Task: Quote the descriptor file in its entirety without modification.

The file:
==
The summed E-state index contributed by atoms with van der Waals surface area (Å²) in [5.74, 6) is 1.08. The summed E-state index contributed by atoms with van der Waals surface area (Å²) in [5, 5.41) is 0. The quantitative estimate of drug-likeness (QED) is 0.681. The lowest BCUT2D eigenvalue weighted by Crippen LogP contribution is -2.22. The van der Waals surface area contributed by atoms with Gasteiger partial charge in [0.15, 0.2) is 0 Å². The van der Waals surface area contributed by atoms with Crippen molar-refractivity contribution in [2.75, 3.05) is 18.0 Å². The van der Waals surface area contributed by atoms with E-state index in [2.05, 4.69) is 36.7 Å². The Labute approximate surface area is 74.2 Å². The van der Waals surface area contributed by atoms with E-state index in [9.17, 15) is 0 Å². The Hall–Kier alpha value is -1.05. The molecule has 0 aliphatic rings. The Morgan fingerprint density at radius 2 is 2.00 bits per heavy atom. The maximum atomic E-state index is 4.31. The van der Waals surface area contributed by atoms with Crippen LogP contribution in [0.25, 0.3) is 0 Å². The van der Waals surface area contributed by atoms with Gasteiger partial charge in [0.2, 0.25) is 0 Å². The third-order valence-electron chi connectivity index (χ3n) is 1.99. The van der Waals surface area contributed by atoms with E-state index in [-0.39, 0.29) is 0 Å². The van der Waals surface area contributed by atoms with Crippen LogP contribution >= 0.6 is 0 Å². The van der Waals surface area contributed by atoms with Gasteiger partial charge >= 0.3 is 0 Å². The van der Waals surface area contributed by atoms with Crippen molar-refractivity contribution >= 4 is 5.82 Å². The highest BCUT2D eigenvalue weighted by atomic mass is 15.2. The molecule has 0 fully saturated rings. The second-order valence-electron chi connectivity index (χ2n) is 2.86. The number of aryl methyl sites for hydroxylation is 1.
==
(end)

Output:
The summed E-state index contributed by atoms with van der Waals surface area (Å²) in [5.74, 6) is 1.08. The summed E-state index contributed by atoms with van der Waals surface area (Å²) in [5, 5.41) is 0. The quantitative estimate of drug-likeness (QED) is 0.681. The lowest BCUT2D eigenvalue weighted by Crippen LogP contribution is -2.22. The van der Waals surface area contributed by atoms with Gasteiger partial charge in [0.15, 0.2) is 0 Å². The van der Waals surface area contributed by atoms with Crippen molar-refractivity contribution in [2.75, 3.05) is 18.0 Å². The van der Waals surface area contributed by atoms with E-state index in [2.05, 4.69) is 36.7 Å². The Labute approximate surface area is 74.2 Å². The van der Waals surface area contributed by atoms with E-state index in [9.17, 15) is 0 Å². The Hall–Kier alpha value is -1.05. The molecule has 0 aliphatic rings. The Morgan fingerprint density at radius 2 is 2.00 bits per heavy atom. The maximum atomic E-state index is 4.31. The van der Waals surface area contributed by atoms with Crippen LogP contribution in [0.25, 0.3) is 0 Å². The van der Waals surface area contributed by atoms with Gasteiger partial charge in [0.2, 0.25) is 0 Å². The third-order valence-electron chi connectivity index (χ3n) is 1.99. The van der Waals surface area contributed by atoms with E-state index in [-0.39, 0.29) is 0 Å². The van der Waals surface area contributed by atoms with Crippen LogP contribution >= 0.6 is 0 Å². The van der Waals surface area contributed by atoms with Gasteiger partial charge >= 0.3 is 0 Å². The van der Waals surface area contributed by atoms with Crippen molar-refractivity contribution >= 4 is 5.82 Å². The highest BCUT2D eigenvalue weighted by atomic mass is 15.2. The molecule has 0 fully saturated rings. The second-order valence-electron chi connectivity index (χ2n) is 2.86. The number of aryl methyl sites for hydroxylation is 1.